photo of graffiti of 112 crossed out on sidewalk

Protestors In Bangkok Call For Political Prisoner Release

Peerapon Boonyakiat/SOPA Images via ZUMA Wire

Freedom of speech at stake

"Article 112 shuts down all freedom of speech in this country", says Sirikan. "Even the political parties fear to touch the subject, so it blocks most things. This country cannot move anywhere if we still have this law."

The student activist herself was charged with lèse-majesté in September 2020, after simply citing a list of public documents that refer to royal family expenditure. Sirikan comes from a family that has faced the consequences of decades of political repression. Her grandfather, Tiang Sirikhan was a journalist and politician who openly protested against Thailand's involvement in World War II. He was accused of being a Communist and abducted in 1952. According to Sirikhan's family, he was killed by the state.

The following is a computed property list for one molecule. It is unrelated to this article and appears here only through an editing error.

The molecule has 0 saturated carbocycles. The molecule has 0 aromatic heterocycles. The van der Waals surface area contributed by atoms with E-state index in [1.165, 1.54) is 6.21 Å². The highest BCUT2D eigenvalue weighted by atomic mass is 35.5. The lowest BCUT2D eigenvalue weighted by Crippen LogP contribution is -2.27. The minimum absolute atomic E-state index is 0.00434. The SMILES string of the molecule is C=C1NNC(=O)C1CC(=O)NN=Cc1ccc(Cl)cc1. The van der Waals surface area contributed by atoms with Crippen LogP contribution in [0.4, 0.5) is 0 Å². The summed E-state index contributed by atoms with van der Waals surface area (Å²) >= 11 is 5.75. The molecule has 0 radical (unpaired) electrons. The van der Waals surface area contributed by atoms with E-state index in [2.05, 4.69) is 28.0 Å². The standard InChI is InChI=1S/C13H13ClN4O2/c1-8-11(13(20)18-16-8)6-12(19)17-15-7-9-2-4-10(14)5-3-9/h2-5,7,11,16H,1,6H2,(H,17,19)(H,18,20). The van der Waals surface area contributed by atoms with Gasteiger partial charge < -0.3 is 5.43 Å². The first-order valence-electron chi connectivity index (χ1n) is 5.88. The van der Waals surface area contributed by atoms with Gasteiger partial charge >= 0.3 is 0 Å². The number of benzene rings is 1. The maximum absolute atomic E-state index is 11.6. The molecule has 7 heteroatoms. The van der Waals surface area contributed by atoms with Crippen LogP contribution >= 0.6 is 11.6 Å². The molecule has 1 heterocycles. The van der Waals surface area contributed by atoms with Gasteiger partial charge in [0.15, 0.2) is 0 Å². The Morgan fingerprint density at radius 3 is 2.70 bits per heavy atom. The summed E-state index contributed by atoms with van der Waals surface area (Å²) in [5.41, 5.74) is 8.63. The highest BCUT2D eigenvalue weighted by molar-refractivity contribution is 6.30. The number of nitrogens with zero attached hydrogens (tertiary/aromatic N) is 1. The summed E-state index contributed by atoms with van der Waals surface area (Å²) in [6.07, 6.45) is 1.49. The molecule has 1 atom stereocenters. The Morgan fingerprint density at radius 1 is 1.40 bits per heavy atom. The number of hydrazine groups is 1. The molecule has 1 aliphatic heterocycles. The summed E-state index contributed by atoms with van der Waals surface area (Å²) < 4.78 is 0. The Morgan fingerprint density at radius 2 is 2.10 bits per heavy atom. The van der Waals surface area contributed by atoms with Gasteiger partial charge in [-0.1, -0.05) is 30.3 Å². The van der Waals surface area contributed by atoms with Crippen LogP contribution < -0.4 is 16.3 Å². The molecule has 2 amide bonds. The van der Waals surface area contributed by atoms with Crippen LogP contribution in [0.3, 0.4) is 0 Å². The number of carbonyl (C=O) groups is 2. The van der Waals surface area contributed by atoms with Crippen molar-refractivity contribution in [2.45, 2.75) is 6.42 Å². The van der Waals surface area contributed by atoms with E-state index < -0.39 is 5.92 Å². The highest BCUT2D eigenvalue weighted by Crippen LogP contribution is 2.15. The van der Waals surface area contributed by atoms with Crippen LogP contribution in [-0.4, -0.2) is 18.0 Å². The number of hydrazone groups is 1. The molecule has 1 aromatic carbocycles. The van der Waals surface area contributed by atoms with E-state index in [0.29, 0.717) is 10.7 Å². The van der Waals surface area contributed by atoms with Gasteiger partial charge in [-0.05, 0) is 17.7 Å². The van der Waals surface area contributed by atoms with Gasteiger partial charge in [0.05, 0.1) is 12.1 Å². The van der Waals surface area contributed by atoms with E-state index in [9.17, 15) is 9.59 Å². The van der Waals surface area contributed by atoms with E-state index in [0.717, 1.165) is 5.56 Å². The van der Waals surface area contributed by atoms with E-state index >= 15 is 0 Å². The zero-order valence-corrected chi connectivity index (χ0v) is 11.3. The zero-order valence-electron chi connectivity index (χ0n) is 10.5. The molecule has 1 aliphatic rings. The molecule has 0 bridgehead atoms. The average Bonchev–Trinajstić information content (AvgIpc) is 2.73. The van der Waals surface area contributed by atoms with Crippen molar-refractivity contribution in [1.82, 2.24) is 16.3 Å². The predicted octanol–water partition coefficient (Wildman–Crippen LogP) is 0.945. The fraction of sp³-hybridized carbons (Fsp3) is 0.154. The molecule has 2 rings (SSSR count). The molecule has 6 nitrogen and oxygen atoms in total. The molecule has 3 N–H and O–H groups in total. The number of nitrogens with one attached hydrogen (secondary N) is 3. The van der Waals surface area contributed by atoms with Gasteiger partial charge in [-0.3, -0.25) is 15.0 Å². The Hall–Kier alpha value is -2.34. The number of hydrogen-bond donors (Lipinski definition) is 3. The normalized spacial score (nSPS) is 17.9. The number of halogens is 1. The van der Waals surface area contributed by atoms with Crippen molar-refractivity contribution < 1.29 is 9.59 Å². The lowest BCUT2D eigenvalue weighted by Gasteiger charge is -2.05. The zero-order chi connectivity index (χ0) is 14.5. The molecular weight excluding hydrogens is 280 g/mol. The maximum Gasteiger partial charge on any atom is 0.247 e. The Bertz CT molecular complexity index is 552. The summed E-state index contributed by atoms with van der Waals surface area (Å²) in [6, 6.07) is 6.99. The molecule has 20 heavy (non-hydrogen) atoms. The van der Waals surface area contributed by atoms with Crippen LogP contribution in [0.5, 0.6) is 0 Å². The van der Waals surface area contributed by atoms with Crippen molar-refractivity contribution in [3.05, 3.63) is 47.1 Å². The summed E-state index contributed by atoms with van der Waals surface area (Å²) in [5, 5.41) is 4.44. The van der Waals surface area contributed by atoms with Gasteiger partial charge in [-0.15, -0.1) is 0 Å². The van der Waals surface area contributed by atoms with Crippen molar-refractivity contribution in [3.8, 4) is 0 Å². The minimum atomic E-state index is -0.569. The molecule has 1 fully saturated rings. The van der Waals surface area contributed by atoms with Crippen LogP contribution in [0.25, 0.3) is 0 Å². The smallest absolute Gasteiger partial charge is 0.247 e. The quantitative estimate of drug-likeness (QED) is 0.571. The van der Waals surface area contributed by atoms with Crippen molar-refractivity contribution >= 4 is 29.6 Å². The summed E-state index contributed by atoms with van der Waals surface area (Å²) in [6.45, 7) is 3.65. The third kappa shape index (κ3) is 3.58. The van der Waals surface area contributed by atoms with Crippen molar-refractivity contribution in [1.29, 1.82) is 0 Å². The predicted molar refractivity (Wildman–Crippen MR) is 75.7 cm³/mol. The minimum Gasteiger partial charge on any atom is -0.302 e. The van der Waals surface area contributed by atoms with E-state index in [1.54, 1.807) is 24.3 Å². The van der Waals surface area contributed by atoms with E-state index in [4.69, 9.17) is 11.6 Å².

The new report was conducted by The International Federation for Human Rights (FIDH), Thai Lawyer for Human Rights (TLHR), and Internet Law Reform Dialogue (iLaw). It accuses Thai authorities of an increasingly broad interpretation of Article 112, to the point of "absurdity," including charges against people for criticizing the government's COVID-19 vaccine management, wearing crop tops, insulting the previous monarch, or quoting a United Nations statement about Article 112.

Juthatip Sirikan speaks in front of democracy monument.

Shift to social media